Former National Press Secretary for the Kamala Harris Presidential Campaign Ian Sams joins MSNBC’s Craig Melvin to weigh in on the historic selection of Kamala Harris as Joe Biden’s Vice Presidential candidate.
Joe Biden’s “racist concepts” may be to blame for recent controversial statements the presumptive Democratic presidential nominee made about the nation’s Black and Latino communities, an Ohio Republican says.
Ken Blackwell, an African-American conservative activist who served as mayor of Cincinnati and Ohio state treasurer, among other positions, was among critics who reacted Thursday to a pre-recorded interview in which Biden suggested Blacks were a less “incredibly diverse” community than Latinos, and that Blacks were more likely to vote as a bloc in elections – rather than make independent-minded choices at the polls.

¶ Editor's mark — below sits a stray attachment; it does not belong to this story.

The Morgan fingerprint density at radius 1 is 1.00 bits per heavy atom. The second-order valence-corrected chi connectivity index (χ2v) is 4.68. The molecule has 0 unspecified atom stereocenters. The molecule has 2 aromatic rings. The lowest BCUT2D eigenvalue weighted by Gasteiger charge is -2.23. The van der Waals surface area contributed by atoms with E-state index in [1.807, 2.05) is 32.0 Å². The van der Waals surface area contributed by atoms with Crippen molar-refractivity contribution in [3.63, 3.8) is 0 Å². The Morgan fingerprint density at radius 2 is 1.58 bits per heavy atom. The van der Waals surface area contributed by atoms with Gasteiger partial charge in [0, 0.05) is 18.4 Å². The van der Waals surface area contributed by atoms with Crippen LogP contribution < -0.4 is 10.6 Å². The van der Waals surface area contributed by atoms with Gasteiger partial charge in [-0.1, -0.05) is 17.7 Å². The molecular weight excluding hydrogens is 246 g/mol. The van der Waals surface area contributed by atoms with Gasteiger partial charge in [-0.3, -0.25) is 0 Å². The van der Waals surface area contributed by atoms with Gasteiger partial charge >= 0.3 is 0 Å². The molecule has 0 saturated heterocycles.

But Biden’s view just isn’t so, Blackwell, 72 — who was mayor of Cincinnati from 1979-1980, Ohio state treasurer from 1994-1999 and Ohio secretary of state from 1999-2007 – argued in a video posted on social media.
“Individuality. Free will. Fashioned in the image of God. Joe Biden doesn’t believe that these notions, these concepts, apply to Black people,” Blackwell said. “He doesn’t believe that we have an individual conscience, that we have a free will, that we are not humanoids, that we’re not the products of group-thinking.
“We are, in fact, fashioned in the image of God and we, in fact, think according to our conscience.”
Blackwell, a Fox News contributor, then suggested that the views Biden expressed in the interview that went public Thursday stemmed from the former vice president’s long-held but flawed beliefs.